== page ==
The Corinthian’s Restoration

Pastor Kevin Pauley

For what is it to me to judge outsiders? Do you not judge those who are inside? But God judges outsiders. Put away the evil person from among yourselves. – 1 Corinthians 5:12-13 HCSB

A man in the Corinthian church was sleeping with his father’s wife and the whole community knew about it. The church, instead of sorrowfully dealing with the incestuous relationship with the strict vigor required by a holy and righteous God, had arrogantly prided themselves on their “grace” and “understanding”.

Paul warned them that if they excused and made room for sin, it would grow and infect the whole church. What amazes me is that Paul, the “apostle of grace”, in directing their behavior, quoted a principle of biblical law that in every instance was accompanied by capital punishment!

People often feel that they are extending love by “forgiving” and “restoring” sinners. I put those words in quotes because there seems to be a fundamental lack of understanding of the scriptural meaning of these terms.

What some well-meaning people fail to realize is that by not confronting the sin and administering the proper healing regimen, they end up exacerbating the sinner’s plight and infecting others to boot! Imagine determining that someone was infected with a terrible contagious disease that threatened not only their lives, but the lives of their loved ones and deciding to simply smile and pat their hands!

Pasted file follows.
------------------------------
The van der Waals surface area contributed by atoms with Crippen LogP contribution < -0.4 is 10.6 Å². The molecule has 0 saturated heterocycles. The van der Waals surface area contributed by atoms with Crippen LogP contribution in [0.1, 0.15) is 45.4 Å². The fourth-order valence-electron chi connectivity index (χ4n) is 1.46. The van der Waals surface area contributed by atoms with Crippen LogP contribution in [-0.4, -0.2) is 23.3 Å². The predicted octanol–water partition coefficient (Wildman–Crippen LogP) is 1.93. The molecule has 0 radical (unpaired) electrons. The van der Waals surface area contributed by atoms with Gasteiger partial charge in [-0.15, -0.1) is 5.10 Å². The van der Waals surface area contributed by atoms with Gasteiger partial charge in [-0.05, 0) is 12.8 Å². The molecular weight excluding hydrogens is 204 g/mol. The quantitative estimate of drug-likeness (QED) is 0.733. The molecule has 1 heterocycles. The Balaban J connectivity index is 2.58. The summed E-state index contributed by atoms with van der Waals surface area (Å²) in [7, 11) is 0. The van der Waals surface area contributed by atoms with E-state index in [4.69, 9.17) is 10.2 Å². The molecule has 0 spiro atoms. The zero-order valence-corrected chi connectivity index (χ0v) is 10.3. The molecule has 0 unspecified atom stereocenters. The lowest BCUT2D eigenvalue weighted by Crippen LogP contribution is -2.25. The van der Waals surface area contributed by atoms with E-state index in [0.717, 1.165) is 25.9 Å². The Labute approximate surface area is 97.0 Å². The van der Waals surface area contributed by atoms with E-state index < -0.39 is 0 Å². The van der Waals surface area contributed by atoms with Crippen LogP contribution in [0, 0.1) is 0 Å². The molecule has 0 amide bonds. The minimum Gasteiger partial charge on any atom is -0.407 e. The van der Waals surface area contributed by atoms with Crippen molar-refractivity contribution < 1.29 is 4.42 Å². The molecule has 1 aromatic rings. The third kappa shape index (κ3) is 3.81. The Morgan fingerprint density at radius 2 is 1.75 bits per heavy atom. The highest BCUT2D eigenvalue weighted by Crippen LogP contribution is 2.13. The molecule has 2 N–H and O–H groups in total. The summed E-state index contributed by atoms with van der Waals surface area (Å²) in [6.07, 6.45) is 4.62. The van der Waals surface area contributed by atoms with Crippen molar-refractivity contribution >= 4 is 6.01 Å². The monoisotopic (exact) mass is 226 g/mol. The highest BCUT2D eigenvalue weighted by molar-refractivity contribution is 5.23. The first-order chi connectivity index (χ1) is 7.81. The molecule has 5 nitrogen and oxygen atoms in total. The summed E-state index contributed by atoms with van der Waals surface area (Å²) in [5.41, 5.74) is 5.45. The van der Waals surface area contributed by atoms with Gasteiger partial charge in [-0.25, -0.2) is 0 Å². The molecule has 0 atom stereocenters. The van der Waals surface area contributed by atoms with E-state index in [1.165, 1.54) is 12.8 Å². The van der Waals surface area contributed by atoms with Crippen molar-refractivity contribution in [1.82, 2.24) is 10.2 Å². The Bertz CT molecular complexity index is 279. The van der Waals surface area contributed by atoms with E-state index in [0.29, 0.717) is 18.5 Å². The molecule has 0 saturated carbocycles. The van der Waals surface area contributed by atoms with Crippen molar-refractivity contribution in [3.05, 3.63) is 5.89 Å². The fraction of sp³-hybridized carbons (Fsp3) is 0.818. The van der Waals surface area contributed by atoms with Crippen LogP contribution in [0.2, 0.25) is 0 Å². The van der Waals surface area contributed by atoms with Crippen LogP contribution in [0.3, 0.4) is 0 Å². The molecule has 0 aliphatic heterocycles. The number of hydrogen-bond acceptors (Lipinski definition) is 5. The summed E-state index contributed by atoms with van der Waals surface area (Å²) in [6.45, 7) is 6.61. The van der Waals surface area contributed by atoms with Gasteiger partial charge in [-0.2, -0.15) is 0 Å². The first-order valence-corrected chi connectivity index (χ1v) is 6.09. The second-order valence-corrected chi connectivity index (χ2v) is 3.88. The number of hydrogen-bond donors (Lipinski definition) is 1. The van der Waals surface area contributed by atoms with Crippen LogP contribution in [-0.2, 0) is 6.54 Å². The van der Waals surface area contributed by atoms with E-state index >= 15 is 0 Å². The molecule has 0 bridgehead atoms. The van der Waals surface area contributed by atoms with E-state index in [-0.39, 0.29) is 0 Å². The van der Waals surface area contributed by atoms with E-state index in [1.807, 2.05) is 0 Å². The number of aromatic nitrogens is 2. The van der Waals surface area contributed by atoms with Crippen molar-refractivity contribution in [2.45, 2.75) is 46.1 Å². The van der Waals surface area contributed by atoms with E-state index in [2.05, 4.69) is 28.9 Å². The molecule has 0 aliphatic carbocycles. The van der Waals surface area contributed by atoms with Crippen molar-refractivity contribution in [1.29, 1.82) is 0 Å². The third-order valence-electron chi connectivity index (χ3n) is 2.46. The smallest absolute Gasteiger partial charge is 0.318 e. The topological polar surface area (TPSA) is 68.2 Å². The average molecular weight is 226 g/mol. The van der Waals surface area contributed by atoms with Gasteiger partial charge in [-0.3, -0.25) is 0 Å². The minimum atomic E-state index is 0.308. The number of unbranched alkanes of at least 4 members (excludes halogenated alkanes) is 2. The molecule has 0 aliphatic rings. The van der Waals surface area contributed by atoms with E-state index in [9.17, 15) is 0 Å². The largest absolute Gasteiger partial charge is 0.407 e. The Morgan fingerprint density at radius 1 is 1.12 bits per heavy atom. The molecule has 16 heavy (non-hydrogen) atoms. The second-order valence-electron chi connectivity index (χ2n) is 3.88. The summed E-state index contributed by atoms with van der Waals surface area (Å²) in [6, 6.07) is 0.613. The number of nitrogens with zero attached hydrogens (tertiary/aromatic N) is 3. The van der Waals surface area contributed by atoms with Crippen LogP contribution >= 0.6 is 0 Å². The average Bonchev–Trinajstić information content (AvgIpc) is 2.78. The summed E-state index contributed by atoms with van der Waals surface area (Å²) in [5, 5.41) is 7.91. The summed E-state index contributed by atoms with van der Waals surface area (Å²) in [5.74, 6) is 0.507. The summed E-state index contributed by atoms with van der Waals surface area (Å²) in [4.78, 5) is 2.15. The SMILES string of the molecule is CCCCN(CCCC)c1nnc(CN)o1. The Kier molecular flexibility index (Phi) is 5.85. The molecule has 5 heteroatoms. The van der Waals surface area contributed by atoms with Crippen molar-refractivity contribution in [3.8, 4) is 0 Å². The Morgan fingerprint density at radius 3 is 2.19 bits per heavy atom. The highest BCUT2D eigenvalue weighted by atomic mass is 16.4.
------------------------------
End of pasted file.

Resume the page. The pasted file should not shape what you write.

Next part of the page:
Didn’t Paul compare the church to a body? If a member of my body becomes infected and threatens my life, I must do something. Wouldn’t it be better to amputate a limb than lose the entire body?

We don’t know how long the situation described in 1 Corinthians had gone on, but it must have been for quite a while. The news of their shame had reached Paul in Ephesus in a day when news had to travel on foot. Apparently, the church’s initial approach was not working!

Once the steps were taken to publicly rebuke the man’s sin and shun him, the social ostracizing did its work and he repented. But, in normal human fashion, the church went too far the other way and was too slow to restore him. Paul again had to warn them to forgive and comfort the man, lest his sorrow overwhelm him.

So, we must confront sin boldly. We must remove it from our midst and have no tolerance for it. But we must maintain the good of the sinner in our minds and seek to do what is best, not only for the congregation but also for the sinner. Though church discipline may seem harsh, in the long run it is only when we obey ALL of the Scriptures that we can truly help the sinner. The goal of church discipline must be health – not comfort.

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